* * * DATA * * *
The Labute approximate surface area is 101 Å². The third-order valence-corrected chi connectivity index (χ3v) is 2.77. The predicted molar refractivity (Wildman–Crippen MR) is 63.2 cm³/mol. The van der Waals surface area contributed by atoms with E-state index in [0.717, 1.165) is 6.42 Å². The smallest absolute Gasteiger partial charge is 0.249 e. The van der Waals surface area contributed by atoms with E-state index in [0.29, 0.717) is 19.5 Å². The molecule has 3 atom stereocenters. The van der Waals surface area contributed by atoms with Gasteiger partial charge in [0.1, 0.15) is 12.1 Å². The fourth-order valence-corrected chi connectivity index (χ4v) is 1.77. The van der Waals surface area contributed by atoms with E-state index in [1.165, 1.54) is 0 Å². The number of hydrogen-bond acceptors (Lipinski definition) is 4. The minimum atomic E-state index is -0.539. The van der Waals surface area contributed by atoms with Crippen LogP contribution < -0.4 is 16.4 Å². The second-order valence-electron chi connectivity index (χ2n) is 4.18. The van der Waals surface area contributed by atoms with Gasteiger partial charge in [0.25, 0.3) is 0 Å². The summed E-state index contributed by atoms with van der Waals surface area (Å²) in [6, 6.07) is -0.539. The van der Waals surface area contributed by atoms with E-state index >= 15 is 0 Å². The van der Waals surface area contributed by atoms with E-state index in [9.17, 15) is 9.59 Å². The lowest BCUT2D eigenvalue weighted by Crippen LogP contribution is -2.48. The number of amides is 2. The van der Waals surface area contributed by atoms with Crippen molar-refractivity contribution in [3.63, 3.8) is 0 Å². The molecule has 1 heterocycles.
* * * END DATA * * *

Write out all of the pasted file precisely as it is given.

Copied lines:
The Labute approximate surface area is 101 Å². The third-order valence-corrected chi connectivity index (χ3v) is 2.77. The predicted molar refractivity (Wildman–Crippen MR) is 63.2 cm³/mol. The van der Waals surface area contributed by atoms with E-state index in [0.717, 1.165) is 6.42 Å². The smallest absolute Gasteiger partial charge is 0.249 e. The van der Waals surface area contributed by atoms with E-state index in [0.29, 0.717) is 19.5 Å². The molecule has 3 atom stereocenters. The van der Waals surface area contributed by atoms with Gasteiger partial charge in [0.1, 0.15) is 12.1 Å². The fourth-order valence-corrected chi connectivity index (χ4v) is 1.77. The van der Waals surface area contributed by atoms with E-state index in [1.165, 1.54) is 0 Å². The number of hydrogen-bond acceptors (Lipinski definition) is 4. The minimum atomic E-state index is -0.539. The van der Waals surface area contributed by atoms with Crippen LogP contribution < -0.4 is 16.4 Å². The second-order valence-electron chi connectivity index (χ2n) is 4.18. The van der Waals surface area contributed by atoms with Gasteiger partial charge in [0.25, 0.3) is 0 Å². The summed E-state index contributed by atoms with van der Waals surface area (Å²) in [6, 6.07) is -0.539. The van der Waals surface area contributed by atoms with E-state index >= 15 is 0 Å². The van der Waals surface area contributed by atoms with E-state index in [9.17, 15) is 9.59 Å². The lowest BCUT2D eigenvalue weighted by Crippen LogP contribution is -2.48. The number of amides is 2. The van der Waals surface area contributed by atoms with Crippen molar-refractivity contribution in [3.63, 3.8) is 0 Å². The molecule has 1 heterocycles.